According to the report, ransomware was the most downloaded malware in the Asia-Pacific region during the year, with around 60 percent of Australian businesses experiencing at least one incident in the 12-month period. Of those that experienced a ransomware incident, 42 percent paid the ransom. However, nearly 33 percent of organisations facing a ransomware demand never recovered their files, despite paying up.
(Image: Screenshot by Corinne Reichert/ZDNet)
Telstra reported the top ransomware botnet in the region as being Locky, which carried out 74 percent of all attacks, followed by CryptoWall, at 14 percent; Cerber, at 11 percent; TorrentLocker, at 0.5 percent, CryptXXX and TeslaCrypt, both at 0.04 percent; VirLock, at 0.03 percent; and Cerberus, at 0.00005 percent of all ransomware demands.
“Obviously, ransomware is big business now, a big focus for cybercriminals,” Campbell said, adding that businesses can avoid getting themselves in a situation where they are susceptible to ransomware demands.
“The absolute most important thing is backup, backup, backup, and then backup again. And make sure that your backup strategy runs frequently enough and has enough layers in it that it is a combination of on-premises and off-premises storage,” he said. According to Campbell, SMBs do not back up their files as diligently as larger organisations, with ransomware attackers relying on the “sweet spot” in the market where information is business-critical, but where businesses are far less likely to have a strong backup regime.
Businesses also need to implement a better security system to begin with, Campbell said.
“Backup is — you’re kind of treating a symptom. You also need to take on the cause, which is the malware arriving on your network in the first place,” he explained.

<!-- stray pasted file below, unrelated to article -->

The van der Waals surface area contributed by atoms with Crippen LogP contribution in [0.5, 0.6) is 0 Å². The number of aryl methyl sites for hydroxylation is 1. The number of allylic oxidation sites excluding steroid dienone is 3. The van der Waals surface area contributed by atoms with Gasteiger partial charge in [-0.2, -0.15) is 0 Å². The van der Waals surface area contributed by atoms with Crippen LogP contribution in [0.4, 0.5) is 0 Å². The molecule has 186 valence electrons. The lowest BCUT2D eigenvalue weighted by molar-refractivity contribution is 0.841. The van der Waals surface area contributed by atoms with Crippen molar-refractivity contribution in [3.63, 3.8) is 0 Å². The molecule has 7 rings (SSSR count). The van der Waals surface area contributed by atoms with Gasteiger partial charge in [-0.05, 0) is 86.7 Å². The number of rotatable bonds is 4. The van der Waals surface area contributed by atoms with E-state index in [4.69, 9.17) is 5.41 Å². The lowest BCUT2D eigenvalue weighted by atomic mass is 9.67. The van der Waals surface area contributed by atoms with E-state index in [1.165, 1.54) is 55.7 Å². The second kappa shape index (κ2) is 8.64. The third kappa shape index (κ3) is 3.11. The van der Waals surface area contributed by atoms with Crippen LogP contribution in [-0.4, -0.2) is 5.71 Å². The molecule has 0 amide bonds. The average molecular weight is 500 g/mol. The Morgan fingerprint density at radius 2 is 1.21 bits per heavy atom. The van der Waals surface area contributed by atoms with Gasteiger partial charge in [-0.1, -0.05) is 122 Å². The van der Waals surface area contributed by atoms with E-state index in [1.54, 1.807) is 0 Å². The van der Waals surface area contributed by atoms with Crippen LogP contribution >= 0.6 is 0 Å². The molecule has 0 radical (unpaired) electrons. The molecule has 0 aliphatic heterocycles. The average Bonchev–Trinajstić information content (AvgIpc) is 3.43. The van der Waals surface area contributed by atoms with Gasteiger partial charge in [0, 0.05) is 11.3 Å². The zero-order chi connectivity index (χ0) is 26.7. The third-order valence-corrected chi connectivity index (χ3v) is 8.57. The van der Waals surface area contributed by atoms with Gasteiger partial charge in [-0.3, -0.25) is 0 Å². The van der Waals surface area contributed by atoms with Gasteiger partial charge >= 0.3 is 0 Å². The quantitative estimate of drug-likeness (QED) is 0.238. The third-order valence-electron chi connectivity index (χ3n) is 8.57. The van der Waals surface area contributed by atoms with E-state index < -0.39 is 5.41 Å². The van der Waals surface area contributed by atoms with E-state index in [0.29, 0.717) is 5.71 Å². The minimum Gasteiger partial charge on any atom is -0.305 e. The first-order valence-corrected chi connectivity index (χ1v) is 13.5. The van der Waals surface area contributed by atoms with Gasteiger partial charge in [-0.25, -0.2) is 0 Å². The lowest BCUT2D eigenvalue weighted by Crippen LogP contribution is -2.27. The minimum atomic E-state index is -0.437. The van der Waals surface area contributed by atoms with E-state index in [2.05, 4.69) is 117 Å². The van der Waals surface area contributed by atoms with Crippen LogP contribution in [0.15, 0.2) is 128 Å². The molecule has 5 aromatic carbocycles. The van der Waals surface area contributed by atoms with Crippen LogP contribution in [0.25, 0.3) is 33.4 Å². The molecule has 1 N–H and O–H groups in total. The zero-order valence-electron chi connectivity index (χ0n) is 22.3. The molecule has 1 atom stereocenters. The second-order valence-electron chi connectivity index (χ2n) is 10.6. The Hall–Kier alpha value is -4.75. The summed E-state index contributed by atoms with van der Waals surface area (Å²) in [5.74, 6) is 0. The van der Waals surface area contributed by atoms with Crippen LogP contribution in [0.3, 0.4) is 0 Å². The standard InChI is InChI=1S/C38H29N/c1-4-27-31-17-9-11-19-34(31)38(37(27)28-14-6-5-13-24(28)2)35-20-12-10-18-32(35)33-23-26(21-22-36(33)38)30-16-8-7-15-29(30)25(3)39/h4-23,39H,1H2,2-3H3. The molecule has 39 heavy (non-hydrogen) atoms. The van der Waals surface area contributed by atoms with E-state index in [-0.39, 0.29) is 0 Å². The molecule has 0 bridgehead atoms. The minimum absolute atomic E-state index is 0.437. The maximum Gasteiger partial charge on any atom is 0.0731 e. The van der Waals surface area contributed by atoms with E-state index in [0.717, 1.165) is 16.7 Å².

“So a better approach to end-point security, a better approach to perimeter security, will always stand you in good stead. You don’t apply security in single, thin layers; you apply security in depth.”
Telstra’s new cybersecurity offerings will also enable organisations to battle the ransomware problem, Campbell said.
“When you think about managed security services, that service will enable organisations to more rapidly detect attacks, both attempts and successful, and be in a better position to respond to those attacks and eradicate the cause of the attack before any significant damage is done.”
Telstra’s new offerings were partly inspired by the Australian government’s own cybersecurity initiatives — beginning with its cybersecurity strategy launched in April last year — according to Campbell.
“I’m really heartened by how the government has been driving cybersecurity in Australia,” he said.
“I think it’s fair to say that that in part has been an inspiration, certainly an input to our strategy. I think the government has it right in that this is a societal issue: You can’t address cybercrime by going to each individual affected party and trying to fix the symptom of cybercrime one by one. You have to take a far more systemic or national … approach to it.”
Campbell hailed the government for backing up its policy with action by opening its first Joint Cyber Security Centre in Brisbane last month. The government also opened its Cyber Security Growth Centre opened in December and announced AU$1.9 million in funding for universities to deliver specialised cybersecurity training and become Academic Centres of Cyber Security.